With terrifying memories of Australia's deadliest wildfires still fresh, residents chose to flee rather than protect their homes Monday when new blazes broke containment lines and threatened the fringes of the country's second-largest city.
Many victims of the Feb. 7 disaster that officials call "Black Saturday" died in their cars or in the open, and police said they tried, too late, to escape. Since then, officials have urged residents to choose quickly and stick with their decision: leave early when a blaze is near, or stay and fight.
One house was destroyed in the Melbourne suburb of Belgrave South before the fire threat eased Monday, but the panic showed how jittery Australians remained 16 days after the disaster killed at least 209 people.
"I'm no hero — take the house," one woman told the Australian Broadcasting Corp. television as she prepared to leave Warburton, east of Melbourne, the state capital.
Cars filled with personal belongings
In Yarra Junction, Dawn Brown and her husband left their home with some family heirlooms and their wedding video. "I would've liked to stay a bit longer but Ray said, `No, we're going and we're going now,'" she told ABC.
Relief centers in nearby towns filled with people who had loaded their cars with personal belongings and came to wait out the latest emergency.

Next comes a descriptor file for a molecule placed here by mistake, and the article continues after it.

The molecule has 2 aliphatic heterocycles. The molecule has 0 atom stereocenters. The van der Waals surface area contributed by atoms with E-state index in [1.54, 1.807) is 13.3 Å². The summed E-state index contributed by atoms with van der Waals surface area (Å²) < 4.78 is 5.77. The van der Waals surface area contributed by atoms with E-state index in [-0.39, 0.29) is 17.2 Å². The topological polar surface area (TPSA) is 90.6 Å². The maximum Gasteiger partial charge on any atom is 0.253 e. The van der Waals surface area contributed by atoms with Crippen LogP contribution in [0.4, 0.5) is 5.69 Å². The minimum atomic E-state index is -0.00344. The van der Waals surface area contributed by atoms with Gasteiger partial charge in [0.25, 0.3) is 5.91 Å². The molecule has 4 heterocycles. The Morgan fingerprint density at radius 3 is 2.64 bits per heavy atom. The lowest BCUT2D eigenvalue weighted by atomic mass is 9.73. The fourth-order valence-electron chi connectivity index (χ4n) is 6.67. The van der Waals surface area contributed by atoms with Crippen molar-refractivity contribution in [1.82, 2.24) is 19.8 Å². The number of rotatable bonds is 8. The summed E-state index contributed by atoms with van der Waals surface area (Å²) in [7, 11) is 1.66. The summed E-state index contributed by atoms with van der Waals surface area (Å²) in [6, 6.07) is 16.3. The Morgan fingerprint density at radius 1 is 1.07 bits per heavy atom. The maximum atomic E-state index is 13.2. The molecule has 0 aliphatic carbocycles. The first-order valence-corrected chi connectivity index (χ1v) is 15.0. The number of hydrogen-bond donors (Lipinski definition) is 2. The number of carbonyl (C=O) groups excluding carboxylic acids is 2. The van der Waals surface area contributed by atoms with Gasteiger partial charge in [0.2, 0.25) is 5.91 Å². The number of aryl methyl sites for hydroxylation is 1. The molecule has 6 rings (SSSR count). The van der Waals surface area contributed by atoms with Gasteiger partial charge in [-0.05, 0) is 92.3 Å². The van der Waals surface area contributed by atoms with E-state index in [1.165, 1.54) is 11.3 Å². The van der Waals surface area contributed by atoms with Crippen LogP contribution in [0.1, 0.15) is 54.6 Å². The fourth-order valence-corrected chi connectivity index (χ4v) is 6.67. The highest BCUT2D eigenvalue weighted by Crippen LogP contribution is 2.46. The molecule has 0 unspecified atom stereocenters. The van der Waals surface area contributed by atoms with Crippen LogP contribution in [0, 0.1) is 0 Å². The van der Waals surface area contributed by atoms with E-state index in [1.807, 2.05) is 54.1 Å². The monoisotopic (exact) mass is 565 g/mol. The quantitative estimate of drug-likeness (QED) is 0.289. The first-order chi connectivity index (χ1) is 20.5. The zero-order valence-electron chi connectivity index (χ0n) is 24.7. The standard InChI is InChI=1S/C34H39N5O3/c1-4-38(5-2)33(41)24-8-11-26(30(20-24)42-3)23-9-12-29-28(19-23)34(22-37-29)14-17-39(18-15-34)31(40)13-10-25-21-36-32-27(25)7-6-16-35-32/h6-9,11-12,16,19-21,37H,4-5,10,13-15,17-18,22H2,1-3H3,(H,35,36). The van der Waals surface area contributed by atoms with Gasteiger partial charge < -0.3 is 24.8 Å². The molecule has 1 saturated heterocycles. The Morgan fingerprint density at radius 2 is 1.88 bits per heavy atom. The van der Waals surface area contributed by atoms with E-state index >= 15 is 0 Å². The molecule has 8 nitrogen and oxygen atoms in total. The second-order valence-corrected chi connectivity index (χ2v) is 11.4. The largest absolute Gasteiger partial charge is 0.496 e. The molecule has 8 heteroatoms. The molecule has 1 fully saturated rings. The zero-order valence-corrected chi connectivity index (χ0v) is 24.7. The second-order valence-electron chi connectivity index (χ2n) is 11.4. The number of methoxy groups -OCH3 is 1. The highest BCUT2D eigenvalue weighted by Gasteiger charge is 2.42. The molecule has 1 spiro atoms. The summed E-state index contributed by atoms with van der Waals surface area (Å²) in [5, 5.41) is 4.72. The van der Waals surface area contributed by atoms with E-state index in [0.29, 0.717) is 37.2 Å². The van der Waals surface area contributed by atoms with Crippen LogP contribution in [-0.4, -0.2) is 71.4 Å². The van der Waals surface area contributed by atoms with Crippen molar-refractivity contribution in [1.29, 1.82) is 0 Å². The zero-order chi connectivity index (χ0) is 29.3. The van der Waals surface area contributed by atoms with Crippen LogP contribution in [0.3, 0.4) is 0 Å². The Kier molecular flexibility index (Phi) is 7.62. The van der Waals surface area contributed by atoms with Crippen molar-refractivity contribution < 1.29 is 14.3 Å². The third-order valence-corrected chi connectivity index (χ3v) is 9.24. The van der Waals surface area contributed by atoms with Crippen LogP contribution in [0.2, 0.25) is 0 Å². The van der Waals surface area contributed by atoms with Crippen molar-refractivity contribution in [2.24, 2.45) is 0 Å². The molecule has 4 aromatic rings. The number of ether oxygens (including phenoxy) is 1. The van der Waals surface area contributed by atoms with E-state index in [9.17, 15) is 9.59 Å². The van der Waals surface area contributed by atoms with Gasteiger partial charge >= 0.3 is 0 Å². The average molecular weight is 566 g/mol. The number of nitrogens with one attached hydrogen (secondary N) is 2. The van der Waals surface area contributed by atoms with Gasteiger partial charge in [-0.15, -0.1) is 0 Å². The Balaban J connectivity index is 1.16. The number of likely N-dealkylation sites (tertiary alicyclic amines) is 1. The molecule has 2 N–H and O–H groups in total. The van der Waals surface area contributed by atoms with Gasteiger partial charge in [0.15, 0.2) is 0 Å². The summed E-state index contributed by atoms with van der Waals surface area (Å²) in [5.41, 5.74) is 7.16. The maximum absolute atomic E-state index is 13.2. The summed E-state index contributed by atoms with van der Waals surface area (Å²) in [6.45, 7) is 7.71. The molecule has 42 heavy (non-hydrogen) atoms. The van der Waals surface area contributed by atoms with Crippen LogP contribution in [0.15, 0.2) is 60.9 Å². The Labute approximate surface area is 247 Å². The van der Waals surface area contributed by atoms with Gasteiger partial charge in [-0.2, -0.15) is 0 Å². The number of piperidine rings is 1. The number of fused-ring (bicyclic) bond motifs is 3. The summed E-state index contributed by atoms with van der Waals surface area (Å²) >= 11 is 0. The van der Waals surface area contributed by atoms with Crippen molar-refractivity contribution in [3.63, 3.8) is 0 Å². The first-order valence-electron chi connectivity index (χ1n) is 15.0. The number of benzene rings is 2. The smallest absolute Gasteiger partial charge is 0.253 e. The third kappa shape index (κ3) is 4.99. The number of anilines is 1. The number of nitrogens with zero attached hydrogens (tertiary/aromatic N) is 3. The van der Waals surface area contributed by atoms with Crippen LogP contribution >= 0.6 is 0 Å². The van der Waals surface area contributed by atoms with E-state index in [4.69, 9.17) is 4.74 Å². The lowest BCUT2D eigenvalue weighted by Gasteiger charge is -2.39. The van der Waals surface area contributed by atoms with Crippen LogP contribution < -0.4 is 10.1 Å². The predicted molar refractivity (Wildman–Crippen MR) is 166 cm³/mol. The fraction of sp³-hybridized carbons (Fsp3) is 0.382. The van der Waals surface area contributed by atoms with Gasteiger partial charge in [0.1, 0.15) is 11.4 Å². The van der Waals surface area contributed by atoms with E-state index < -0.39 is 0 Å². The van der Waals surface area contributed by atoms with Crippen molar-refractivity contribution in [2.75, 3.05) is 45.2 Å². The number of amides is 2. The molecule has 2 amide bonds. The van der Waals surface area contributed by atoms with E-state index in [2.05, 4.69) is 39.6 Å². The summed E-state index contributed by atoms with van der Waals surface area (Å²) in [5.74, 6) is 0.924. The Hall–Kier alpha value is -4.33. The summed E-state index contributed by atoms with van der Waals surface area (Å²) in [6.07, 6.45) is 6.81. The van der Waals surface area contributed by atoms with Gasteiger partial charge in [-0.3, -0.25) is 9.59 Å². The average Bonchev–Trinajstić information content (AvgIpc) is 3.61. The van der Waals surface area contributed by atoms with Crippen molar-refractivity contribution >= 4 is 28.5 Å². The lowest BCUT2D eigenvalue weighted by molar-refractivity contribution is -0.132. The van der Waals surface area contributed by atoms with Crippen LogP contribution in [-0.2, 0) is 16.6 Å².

At least two new fires broke out in southern Victoria state, where temperatures soared into the mid-80s Fahrenheit and strong, gusty winds blew the fires first one way then another.
Another fire that had been burning for more than a week flared and sent embers raining on Melbourne.
Two firefighters who fought the blaze in Belgrave South suffered minor injuries, said Kevin Monk, a state environment department spokesman. The fire burned almost 5,000 acres (2,000 hectares), the Country Fire Authority said.
The fire authority downgraded the threat from the fire Monday night, and said threats from fires burning near Daylesford, northwest of Melbourne, and Warburton also eased as temperatures cooled and the wind dropped.
Death toll from earlier fires at 209
The confirmed death toll from the earlier fires stood at 209 and was expected to rise as more remains were identified from the ruins.
On Feb 7, record temperatures, high winds and forests dried by years of drought combined into infernos that swept a vast area of Victoria, destroying more than 1,800 homes and displacing more than 7,500 people.
Entire towns lay in ruins. Some sites remained sealed off by police as they searched for bodies — the death toll could rise — and evidence of arson. One man has been charged with starting one of the deadly fires, and arson is suspected in at least one other.
Prime Minister Kevin Rudd and Victoria Premier John Brumby announced Monday the two governments would pay cleanup costs of up to 25,000 Australian dollars ($16,000) each for people affected by the fires.
"The cleanup task is absolutely crucial to getting on with the task of rebuilding," Brumby told reporters in Melbourne. He declined to give a total cost for the plan.
Queen Elizabeth II's daughter Princess Anne toured the disaster zone Monday, a day after attending ceremonies to mark a national day of mourning.
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